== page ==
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1  Ursula Le Guin, writing about the fantasy genre, argues that ‘the literature of imagination, even when tragic, is reassuring, not necessarily in the sense of nostalgic comfort, but because it offers a world large enough to contain alternatives, and therefore offers hope


2  I am reading Ursula Le Guin in this last death-winter, in her novel ​The Left Hand of Darkness, ​Gethen is a winter-world. The planet is in the midst of an Ice Age. One hand turning the heating on, one hand holding ​The Left Hand of Darkness​: I am doubly wintered. I read Le Guin in the night-worlds of winter seven pms.


3  There is a reason most people read in bed: all good books are night-worlds.


4  It is autumn now & I am reading Ali Smith’s ​Winter i​n preparation. Smith declares everything dead & I am reading ​Winter ​in the midst of the process; outside, autumn is showing off at being autumn. I read Ali Smith’s ​Autumn ​last December so I could time-travel backwards in only a slightly different way as when I reread the first page of ​The Bell Jar ​every couple of months. In some ways, rereading is revisiting is re-envisioning. But sometimes it is just going home to say hello.


5  In a podcast, Ali Smith notes that the seasons are inherently tied to memory. I imagine an autobiography of autumns: every autumn of a life perfectly recordeD & compared & when November comes, a few blank pages except for tiny titles Winter, Spring, Summer, b​ ecause they are in their own, separate autobiographies. For Christmas, I give everyone autobiographies of winter & demand their return in Spring.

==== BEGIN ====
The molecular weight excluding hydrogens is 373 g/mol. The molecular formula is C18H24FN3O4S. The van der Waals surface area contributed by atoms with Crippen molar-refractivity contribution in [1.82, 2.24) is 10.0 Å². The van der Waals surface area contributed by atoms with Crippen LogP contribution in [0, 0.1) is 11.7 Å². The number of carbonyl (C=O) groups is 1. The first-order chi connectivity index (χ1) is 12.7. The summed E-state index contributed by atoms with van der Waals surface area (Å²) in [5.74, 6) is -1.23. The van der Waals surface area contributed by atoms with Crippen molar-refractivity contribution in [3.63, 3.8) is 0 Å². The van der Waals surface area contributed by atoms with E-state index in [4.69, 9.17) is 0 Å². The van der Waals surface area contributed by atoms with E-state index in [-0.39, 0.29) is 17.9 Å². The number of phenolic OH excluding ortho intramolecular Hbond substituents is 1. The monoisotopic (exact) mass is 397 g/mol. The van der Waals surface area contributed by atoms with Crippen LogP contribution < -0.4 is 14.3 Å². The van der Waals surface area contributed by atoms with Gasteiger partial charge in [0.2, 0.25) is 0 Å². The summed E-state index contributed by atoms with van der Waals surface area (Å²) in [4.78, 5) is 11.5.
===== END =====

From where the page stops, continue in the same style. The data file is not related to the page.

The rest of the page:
6  I like to think of fiction as memory in the same way dreams are memory. That is not to say neither are real. That is not to say I am nostalgic.


7  Would I remember ​The Left Hand of Darkness a​ s a summer book if I had read the entire thing on a park bench in August? I returned the book to the library over six months ago so who’s to say it was not just a compelling block of ice.


8  There are books with little to no weather, like the weather feature has not yet been installed. In Fran Ross’ ​Oreo, s​ he writes ‘there is no weather per se in this book. Assume whatever season you like throughout.’ Everyone that reads ​Oreo will come to the text with their own, separate memory-winter: these winters could be lived winters, or the winters on Christmas films, or the winters in fairytales. Our winters are not the same winters. And that is only if we pick the same season. Absolutely no one is stopping you from seeing Spring. Though she advises you, ‘summer makes the most sense in a book of this length. That way, pages do not have to be used up describing people taking off and putting on overcoats’.


9  Weather takes time. Reading takes time.


10   Words turn into images. If I wanted to give you the image of an angel who looked like an angel in a school play, I would write to you and say ​here is an image: an angel who looks like an angel in a school play. ​Or I could ring you & tell you because storytelling is a talking tradition. I could say ​an angel who looks like an angel in a school play t​ o ten people around a campfire & if I were magic I could walk around the campfire & screenshot every angel-image in the ten brains & I could give you ten different angels.


11   Though Ursula Le Guin is speaking specifically of a kind of worldbuilding usually only associated with science fiction, I think she means this: that the process of creating a fictional world is, in itself, utopian. That reading a fictional world & having infinite interpretations of that world, infinite memories & images is utopian. The science fiction genre is the most obvious example of this, but not the only one. Book-worlds that resemble the ​real world, ​book-worlds set in ​real places w​ ith ​real street names, real weather, ​are still fictional-worlds, still fantasy. And fantasy, as Le Guin writes, ‘offers a world large enough.’


Annie Dobson


Commissioned by Read Manchester and read at an event hosted by Manchester Literature Festival, 10.10.2018

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